To Fast, Not To Furious - by Fareed Kaloo
Its been an awesome week in preparation of the beginning of Ramadhaan.
I always spend the last week before the fasting month begins doing all those things I intend to refrain from during Ramadhaan.
Nothing bad really, not like im purging on vices or anything. Nothing which could be considered hypocritical of the spiritual journey im about to embark on.
Merely an opportunity to play an extra round of golf, or go dancing and shake what my momma gave me, or have a lazy Sunday brunch that drags itself on into late afternoon.
This particular Sunday brunch was certainly spectacular.
Bobotie, pootjie with dumplings and lamb chops, mielie brood, ceasar salad straight out of my favourite couples organic garden, baked potato ... a seven course meal that will have me yearning for the next lazy Sunday lunch for a month to come!
I've spent Ramadhaan in a few countries, but must admit that as South Africans, we have our own unique take on this month.
I recall fondly growing up in what was still regarded as a township back in the early 80's without incurring visions of squatter camps and squallor, in the old town, a part of Lenz where the pioneers of the area still yarn tales of how your closest neighbour was so far away, you could only tell exactly where they lived by looking for the smoke from the winter chimney. A township so sparcely populated, it didnt have any roads or formal structure, just one massive sea of red sand, hence the nickname "The Dustbowl".
Where every Sunday Mr Naidoo's truck would chug its way toward your council home to offload your weekly delivery of coal.
Of course by the time I made my presence known, things had improved to the extent that there were tarred roads, and our immediate neighbour was a shout away.
I grew up with my Gran, who passed on earlier this year, bless her soul.
It seems like just yesterday when she'd have me help her fill platters with the most delicious savouries; potato and mince samoosa's with pistachio chutney; koeksisters dripping with syrup and coconut; chilli bites and kebabs; juicy dates and pastries filled with mince and veggies...
These I would take door-to-door to all our immediate neighbours, and the scene was always the same...
Just before sunset, all the nieghbourhood kids zig-zagging across the road doing the platter round, all racing to beat the clock and make it back to the iftaar table before the muazzin announced the end of the days fast... and the beginning of the nights feast.
Of course as adults we now know better than to look at the month simply as one for gorging on milkshakes and savouries, but through the innocence of a childs eye's, the world takes on a different meaning when Ramadhaan comes around.
It always remains my favourite month, filled with the most endearing of memories. Of a time long gone but never forgotten.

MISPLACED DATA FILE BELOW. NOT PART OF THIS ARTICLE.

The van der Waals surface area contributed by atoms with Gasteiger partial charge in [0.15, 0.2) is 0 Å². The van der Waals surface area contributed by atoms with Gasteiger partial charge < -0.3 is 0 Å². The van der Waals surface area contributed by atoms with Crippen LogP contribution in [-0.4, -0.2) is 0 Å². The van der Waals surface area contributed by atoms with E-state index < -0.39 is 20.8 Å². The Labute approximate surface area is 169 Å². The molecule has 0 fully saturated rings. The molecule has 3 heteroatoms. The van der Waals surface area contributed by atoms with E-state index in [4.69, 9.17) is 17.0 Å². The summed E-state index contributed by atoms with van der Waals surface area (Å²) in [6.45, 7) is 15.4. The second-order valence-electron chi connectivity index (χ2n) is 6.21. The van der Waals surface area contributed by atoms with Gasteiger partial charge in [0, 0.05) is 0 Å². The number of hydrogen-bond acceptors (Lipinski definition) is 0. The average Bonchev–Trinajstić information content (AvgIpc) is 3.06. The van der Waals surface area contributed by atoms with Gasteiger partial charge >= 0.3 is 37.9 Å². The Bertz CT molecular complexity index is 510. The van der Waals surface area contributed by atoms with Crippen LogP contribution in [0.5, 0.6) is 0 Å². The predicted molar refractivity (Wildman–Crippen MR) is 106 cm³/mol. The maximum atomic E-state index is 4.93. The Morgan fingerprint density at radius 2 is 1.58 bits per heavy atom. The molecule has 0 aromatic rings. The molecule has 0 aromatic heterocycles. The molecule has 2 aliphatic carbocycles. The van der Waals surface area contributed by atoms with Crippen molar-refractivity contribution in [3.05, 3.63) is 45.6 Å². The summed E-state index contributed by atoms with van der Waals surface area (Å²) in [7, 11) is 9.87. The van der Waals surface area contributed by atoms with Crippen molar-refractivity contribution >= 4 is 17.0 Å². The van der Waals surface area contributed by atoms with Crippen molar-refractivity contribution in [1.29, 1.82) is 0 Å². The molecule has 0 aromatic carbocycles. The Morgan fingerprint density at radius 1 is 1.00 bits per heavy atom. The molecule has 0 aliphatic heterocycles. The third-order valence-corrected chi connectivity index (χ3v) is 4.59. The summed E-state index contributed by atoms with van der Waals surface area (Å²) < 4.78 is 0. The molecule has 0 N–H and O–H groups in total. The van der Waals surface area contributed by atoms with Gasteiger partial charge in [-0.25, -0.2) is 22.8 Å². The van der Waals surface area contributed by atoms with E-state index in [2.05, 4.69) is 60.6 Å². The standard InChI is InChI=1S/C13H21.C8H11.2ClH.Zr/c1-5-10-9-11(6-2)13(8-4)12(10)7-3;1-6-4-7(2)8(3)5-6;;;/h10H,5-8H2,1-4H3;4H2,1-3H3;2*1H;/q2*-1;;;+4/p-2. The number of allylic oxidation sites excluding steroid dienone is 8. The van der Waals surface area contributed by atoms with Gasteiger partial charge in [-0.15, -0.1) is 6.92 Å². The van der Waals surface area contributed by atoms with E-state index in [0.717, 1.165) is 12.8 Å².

As a parent I imagine myself relaying the same tales of long ago, and how I wish I could have my daughter live through a single day of my innocent youth.
How I wish she could see what was meant by that single word "community".
To be able to spend the day in the company of friends or neighbours who we knew by first name, right down to their entire extended family.
To have comfort in the knowledge that they were safe playing kierrie or hopscotch until sunset somewhere between the 15 odd homes immediately around ours; and all it would take to get her back in under 5 minutes was the simple calling out of her name. Oh how amazing and effectual that township-telegraph was!
A time when every neighbour and every person your parents knew, took on the role of guardian, protector, and reprimander in the absence of your folks.
A time when you would get your behind spanked by your mom just for complaining about Aunty Fati next door scolding you.
A time when you could have a 7-course meal simply by popping in to your friends homes at supper time, and having a bite to eat at each ones house.
Alas, its a different time we live in now.
Though the month of Ramadhaan hasnt changed in 1400 years, what it means to each one of us and how we experience it, certainly has.
In 20 years from now, I expect our kids will be telling their kids how wonderful these times were, and how much things have changed since they were young.
I suspect they will recall our present times as the best memories they ever had, just as our parents reminded us about how great things were when they were young.
Its for this reason, and this reason alone, that I endeavour to make each day another notch on my little girls post of fond memories.
I hope she remembers the best of times, and takes with her in her treasure chest of tales only the most amazing experiences; the same she'll pass on to her kids.
In the same vein, I hope my friends and family take only the most amazing experiences from this blessed month; and when you remember me in your duas, remember me for the best of times we may have spent together.
Ramadaan Kareem to one and all, and may the Almighty in his infinite wisdom lead us once more to a place of childhood innocence and unforgettable community spirit, where friends, family and loved ones filled our homes with laughter and chatter without needing an occassion or a special month to do so.